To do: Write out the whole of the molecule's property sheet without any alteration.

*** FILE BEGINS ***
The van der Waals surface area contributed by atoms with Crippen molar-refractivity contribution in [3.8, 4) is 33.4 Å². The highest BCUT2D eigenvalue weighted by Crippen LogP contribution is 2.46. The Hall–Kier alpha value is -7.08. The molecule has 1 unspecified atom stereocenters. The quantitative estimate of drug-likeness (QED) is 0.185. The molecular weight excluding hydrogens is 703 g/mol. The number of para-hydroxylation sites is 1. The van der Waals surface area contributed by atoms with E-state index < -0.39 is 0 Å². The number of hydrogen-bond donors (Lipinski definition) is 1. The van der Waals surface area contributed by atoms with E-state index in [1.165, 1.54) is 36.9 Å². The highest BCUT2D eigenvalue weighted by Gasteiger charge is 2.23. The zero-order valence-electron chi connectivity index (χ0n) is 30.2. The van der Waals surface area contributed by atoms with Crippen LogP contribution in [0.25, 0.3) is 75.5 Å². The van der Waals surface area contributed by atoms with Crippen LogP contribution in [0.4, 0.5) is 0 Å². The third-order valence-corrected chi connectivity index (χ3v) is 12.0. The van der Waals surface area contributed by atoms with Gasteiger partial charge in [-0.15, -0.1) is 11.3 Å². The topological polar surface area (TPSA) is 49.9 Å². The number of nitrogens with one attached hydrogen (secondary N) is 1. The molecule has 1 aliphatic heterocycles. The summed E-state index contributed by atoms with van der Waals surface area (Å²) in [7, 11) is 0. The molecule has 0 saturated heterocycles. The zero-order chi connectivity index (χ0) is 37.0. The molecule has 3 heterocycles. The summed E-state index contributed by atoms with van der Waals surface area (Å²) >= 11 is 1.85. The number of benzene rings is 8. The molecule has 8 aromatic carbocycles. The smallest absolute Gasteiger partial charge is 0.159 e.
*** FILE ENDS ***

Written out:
The van der Waals surface area contributed by atoms with Crippen molar-refractivity contribution in [3.8, 4) is 33.4 Å². The highest BCUT2D eigenvalue weighted by Crippen LogP contribution is 2.46. The Hall–Kier alpha value is -7.08. The molecule has 1 unspecified atom stereocenters. The quantitative estimate of drug-likeness (QED) is 0.185. The molecular weight excluding hydrogens is 703 g/mol. The number of para-hydroxylation sites is 1. The van der Waals surface area contributed by atoms with E-state index < -0.39 is 0 Å². The number of hydrogen-bond donors (Lipinski definition) is 1. The van der Waals surface area contributed by atoms with E-state index in [1.165, 1.54) is 36.9 Å². The highest BCUT2D eigenvalue weighted by Gasteiger charge is 2.23. The zero-order valence-electron chi connectivity index (χ0n) is 30.2. The van der Waals surface area contributed by atoms with Crippen LogP contribution in [0.25, 0.3) is 75.5 Å². The van der Waals surface area contributed by atoms with Crippen LogP contribution in [0.4, 0.5) is 0 Å². The third-order valence-corrected chi connectivity index (χ3v) is 12.0. The van der Waals surface area contributed by atoms with Gasteiger partial charge in [-0.15, -0.1) is 11.3 Å². The topological polar surface area (TPSA) is 49.9 Å². The number of nitrogens with one attached hydrogen (secondary N) is 1. The molecule has 1 aliphatic heterocycles. The summed E-state index contributed by atoms with van der Waals surface area (Å²) in [7, 11) is 0. The molecule has 0 saturated heterocycles. The zero-order chi connectivity index (χ0) is 37.0. The molecule has 3 heterocycles. The summed E-state index contributed by atoms with van der Waals surface area (Å²) >= 11 is 1.85. The number of benzene rings is 8. The molecule has 8 aromatic carbocycles. The smallest absolute Gasteiger partial charge is 0.159 e.